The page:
If you’ve been diagnosed with triple-negative breast cancer (TNBC), you may wonder how this diagnosis will affect your life.
Some questions you may have are:
- What is triple-negative breast cancer?
- Is it treatable?
- What will treatment be like?
- What’s my long-term outlook?
The answer to those and other questions you may have will depend on several factors, such as the stage of the cancer and how well it responds to treatment. Keep reading to learn more about TNBC and your outlook.
The outlook for breast cancer is often described in terms of 5-year survival rates. Survival rate represents the percentage of people who are still alive a minimum of 5 years after their diagnosis.
Five-year survival rates tend to be lower for triple-negative breast cancer (TNBC) than for other forms of breast cancer.
According to the American Cancer Society, the 5-year survival rate for TNBC is 77 percent. However, an individual’s outlook depends on many factors, including the stage of the cancer and the grade of the tumor.
Your healthcare provider will be able to give you a more precise outlook based on:
- the stage of your TNBC
- your age
- your overall health
How well the cancer responds to treatment will also determine your outlook.
If you’ve been diagnosed with breast cancer, one of the first things your healthcare provider will do is determine whether the cancer cells are hormone receptive. Knowing if your cancer is sensitive to certain hormones will help direct your treatment, and it can offer insight about your outlook.
Some cancer cells have receptors for the hormones estrogen and progesterone, as well as an overexpression of the human epidermal growth factor receptor 2 (HER2) gene. If HER2 genes are overexpressed, the cells make too much of the protein HER2.
If your cells have hormone receptors, the hormones can fuel the growth of your cancer cells. Not all breast cancer cells have these receptors, and not all cancers overexpress the HER2 gene.
If your cancer isn’t sensitive to these hormones and doesn’t have an increased amount of HER2, it’s called triple-negative breast cancer (TNBC). TNBC represents 10 to 15 percent of all breast cancers.
Hormone therapy stops hormones from causing cancer growth. Because TNBC cells lack estrogen and progesterone, and their HER2 genes aren’t overexpressed, the cells don’t respond well to hormone therapy or medications that block HER2 receptors.
Instead of hormone therapy, treating TNBC often involves:
Like other types of breast cancer, TNBC can often be treated successfully if it’s caught early. However, in general, survival rates tend to be lower with TNBC compared to other forms of breast cancer.
TNBC is also more likely than some other types of breast cancer to return after it’s been treated, especially in the first few years after treatment.
The stage of breast cancer is based on the size and location of the tumor, as well as whether the cancer has spread beyond the part of the breast in which it originated. To determine the stage of breast cancer, healthcare providers use a scale of stage 0 to stage 4.
Stage 0 breast cancers are isolated in one part of the breast, such as a duct or lobule, and show no sign of spreading into other tissue.
Stage 1 is typically localized, although further local growth or spread may cause the cancer to move into stage 2.
In stage 3, the cancer may be larger and has affected the lymph system. Stage 4 cancer has spread beyond the breast and nearby lymph nodes, and into other organs and tissues of the body.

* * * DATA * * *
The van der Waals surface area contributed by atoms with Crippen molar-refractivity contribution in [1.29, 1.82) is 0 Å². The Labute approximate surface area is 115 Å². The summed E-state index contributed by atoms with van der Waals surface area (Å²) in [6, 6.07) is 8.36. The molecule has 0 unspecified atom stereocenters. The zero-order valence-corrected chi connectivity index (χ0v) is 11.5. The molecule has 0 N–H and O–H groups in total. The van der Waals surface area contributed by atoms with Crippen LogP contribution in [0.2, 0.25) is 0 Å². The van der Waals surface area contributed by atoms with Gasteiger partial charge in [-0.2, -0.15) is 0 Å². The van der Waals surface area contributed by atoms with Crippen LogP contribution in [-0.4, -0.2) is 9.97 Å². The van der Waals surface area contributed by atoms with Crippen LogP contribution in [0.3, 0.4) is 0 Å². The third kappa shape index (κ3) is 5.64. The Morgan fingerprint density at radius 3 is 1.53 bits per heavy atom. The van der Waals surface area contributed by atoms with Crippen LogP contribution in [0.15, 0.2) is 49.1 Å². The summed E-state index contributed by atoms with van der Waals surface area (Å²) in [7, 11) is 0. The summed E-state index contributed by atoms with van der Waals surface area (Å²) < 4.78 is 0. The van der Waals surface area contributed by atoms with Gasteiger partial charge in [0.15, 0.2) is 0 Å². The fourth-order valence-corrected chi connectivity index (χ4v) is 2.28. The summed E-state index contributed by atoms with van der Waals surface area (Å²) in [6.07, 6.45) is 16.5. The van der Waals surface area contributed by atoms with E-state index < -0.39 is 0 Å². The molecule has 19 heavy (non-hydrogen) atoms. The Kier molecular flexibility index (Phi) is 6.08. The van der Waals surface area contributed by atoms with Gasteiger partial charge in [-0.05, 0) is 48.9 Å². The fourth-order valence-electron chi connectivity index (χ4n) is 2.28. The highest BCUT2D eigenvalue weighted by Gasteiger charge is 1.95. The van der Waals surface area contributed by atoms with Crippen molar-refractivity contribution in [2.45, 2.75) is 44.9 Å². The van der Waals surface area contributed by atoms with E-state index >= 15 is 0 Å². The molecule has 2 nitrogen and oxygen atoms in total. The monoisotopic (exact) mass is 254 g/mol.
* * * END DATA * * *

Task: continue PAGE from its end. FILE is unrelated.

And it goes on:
In addition to stages, breast cancers are given grades based on the size, shape, and activity of the cells in the tumor. A higher-grade cancer means a greater percentage of cells look and act abnormal, or they no longer resemble normal, healthy cells.
On a scale of 1 to 3, with 3 being the most serious, TNBC is often labeled grade 3.
Even though TNBC doesn’t usually respond to hormone therapy treatment, newer medications called poly ADP-ribose polymerase (PARP) inhibitors as well as immunotherapy are sometimes used to treat TNBC.
Finding a better treatment for TNBC is a major focus of breast cancer research.
There are different subtypes of TNBC. Each one has its own abnormalities, but drugs geared toward those unique abnormalities are helping people with TNBC.
Even though TNBC can be an especially aggressive type of breast cancer, your healthcare provider may or may not recommend aggressive treatment. The standard of care for TNBC is a chemotherapy backbone, either alone or in combination with other conventional therapies.
Ongoing clinical research is being conducted to improve on the current practice and future direction of TNBC treatment.
It’s also important to remember that no one, not even your healthcare provider, can determine exactly how your breast cancer will progress or respond to treatment. Survival rates are based on statistics, but everybody has an individual experience with the disease that can’t be predicted.
I lost a family member to TNBC. Will I have a similar outlook? Is survival rate tied to genetics?
The survival rate for TNBC is related to the grade of the cancer (how abnormal the cells look), the stage of the cancer, and other factors such as response to therapy and general health. While a family history of TNBC or a genetic mutation may put you at a higher risk of developing TNBC, it doesn’t necessarily put you at a higher risk of dying from the disease. There’s emerging research suggesting that those with genetic mutations who develop TNBC may benefit from certain types of targeted treatments. Your healthcare provider or a genetic counselor can help to discuss any concerns related to family history.The Healthline Medical TeamAnswers represent the opinions of our medical experts. All content is strictly informational and should not be considered medical advice.